Prices of pork, the most consumed meat in China and also the main contributor to its rising inflation, are expected to stabilize by August, an official said.
Wang Zhicai, the Agriculture Ministry's director of animal husbandry, said prices would come down as the number of farm pigs rise, Xinhua news agency reported.
Chinese people have been groaning under rising food prices, especially pork, and the government has come under increasing pressure from them. Xinhua said the public has been engaged in heated discussions online with some saying prices are "crazily" high and cannot afford the meat.
Government data showed pork prices in June surged 57.1 percent year- on-year, accounting for 21 percent to China's inflation which soared to a three-year high of 6.4 percent in June, far above the government target of 4 percent.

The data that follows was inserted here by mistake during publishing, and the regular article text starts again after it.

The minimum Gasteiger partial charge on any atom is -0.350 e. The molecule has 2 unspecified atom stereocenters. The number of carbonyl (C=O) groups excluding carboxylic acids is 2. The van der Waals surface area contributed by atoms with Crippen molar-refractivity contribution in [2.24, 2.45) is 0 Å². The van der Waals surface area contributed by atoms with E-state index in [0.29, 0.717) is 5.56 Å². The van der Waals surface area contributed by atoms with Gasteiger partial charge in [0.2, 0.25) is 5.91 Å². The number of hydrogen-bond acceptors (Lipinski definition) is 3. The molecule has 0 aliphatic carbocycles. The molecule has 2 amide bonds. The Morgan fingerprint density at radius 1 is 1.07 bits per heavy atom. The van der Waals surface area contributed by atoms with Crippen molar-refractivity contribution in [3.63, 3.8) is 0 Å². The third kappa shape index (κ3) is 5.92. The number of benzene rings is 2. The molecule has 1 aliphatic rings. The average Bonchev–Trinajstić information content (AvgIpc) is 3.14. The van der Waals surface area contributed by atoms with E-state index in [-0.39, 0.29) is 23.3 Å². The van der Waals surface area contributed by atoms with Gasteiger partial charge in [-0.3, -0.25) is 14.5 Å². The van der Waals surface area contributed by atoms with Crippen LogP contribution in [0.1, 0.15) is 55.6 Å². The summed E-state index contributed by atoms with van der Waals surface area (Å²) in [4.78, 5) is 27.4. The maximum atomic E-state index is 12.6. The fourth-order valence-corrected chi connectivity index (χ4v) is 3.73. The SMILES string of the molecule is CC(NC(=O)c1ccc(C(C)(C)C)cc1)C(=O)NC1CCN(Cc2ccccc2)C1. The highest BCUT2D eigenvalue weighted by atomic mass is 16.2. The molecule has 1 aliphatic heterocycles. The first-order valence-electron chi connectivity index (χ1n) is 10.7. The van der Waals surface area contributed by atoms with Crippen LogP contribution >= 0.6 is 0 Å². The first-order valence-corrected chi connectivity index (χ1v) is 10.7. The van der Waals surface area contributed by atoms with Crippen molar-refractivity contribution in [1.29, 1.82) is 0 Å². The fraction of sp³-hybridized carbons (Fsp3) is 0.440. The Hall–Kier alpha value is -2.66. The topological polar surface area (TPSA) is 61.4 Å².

On Sunday pork prices in Beijing was quoted at $5.5 a kilo (2.2 pounds).
Wang blamed the problem on surging feed costs. He said corn and other feed prices currently cost 2.18 yuan (33 U.S. cents) a kilo, up 10.7 percent year-on-year.
"To raise a pig until it grows to 100 kilos (220 pounds), the cost is 1,350 yuan (nearly $209), and that's 23.3 percent more than last year," Wang said.
He also said with more number of farmers choosing to work in cities, the number of individual breeders of live pigs is also going down, affecting supplies.
Wang urged local governments to implement policies that would reward major pig-raising counties.